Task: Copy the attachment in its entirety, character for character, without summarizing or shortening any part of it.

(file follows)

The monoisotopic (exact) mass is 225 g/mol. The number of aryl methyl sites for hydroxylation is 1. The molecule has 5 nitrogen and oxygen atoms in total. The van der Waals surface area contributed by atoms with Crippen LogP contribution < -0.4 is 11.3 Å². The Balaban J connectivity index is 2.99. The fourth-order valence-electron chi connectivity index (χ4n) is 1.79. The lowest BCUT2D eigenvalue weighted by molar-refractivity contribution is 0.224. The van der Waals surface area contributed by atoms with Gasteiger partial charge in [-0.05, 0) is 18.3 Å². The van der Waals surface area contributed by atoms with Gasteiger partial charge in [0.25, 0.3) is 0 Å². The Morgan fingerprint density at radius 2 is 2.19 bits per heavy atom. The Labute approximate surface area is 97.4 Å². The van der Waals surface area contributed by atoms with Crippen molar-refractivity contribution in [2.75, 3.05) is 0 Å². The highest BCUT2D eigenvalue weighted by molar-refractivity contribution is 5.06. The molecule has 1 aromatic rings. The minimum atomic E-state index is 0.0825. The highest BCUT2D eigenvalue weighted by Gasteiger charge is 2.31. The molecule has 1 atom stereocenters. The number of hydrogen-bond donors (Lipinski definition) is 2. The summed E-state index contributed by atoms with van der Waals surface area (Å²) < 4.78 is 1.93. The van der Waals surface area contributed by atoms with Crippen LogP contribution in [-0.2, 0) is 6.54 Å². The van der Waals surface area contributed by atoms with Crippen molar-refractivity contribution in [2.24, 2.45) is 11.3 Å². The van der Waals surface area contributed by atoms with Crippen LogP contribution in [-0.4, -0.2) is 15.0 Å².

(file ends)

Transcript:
The monoisotopic (exact) mass is 225 g/mol. The number of aryl methyl sites for hydroxylation is 1. The molecule has 5 nitrogen and oxygen atoms in total. The van der Waals surface area contributed by atoms with Crippen LogP contribution < -0.4 is 11.3 Å². The Balaban J connectivity index is 2.99. The fourth-order valence-electron chi connectivity index (χ4n) is 1.79. The lowest BCUT2D eigenvalue weighted by molar-refractivity contribution is 0.224. The van der Waals surface area contributed by atoms with Gasteiger partial charge in [-0.05, 0) is 18.3 Å². The van der Waals surface area contributed by atoms with Gasteiger partial charge in [0.25, 0.3) is 0 Å². The Morgan fingerprint density at radius 2 is 2.19 bits per heavy atom. The Labute approximate surface area is 97.4 Å². The van der Waals surface area contributed by atoms with Crippen molar-refractivity contribution in [2.75, 3.05) is 0 Å². The highest BCUT2D eigenvalue weighted by molar-refractivity contribution is 5.06. The molecule has 1 aromatic rings. The minimum atomic E-state index is 0.0825. The highest BCUT2D eigenvalue weighted by Gasteiger charge is 2.31. The molecule has 1 atom stereocenters. The number of hydrogen-bond donors (Lipinski definition) is 2. The summed E-state index contributed by atoms with van der Waals surface area (Å²) < 4.78 is 1.93. The van der Waals surface area contributed by atoms with Crippen LogP contribution in [-0.2, 0) is 6.54 Å². The van der Waals surface area contributed by atoms with Crippen molar-refractivity contribution in [2.24, 2.45) is 11.3 Å². The van der Waals surface area contributed by atoms with Crippen LogP contribution in [-0.4, -0.2) is 15.0 Å².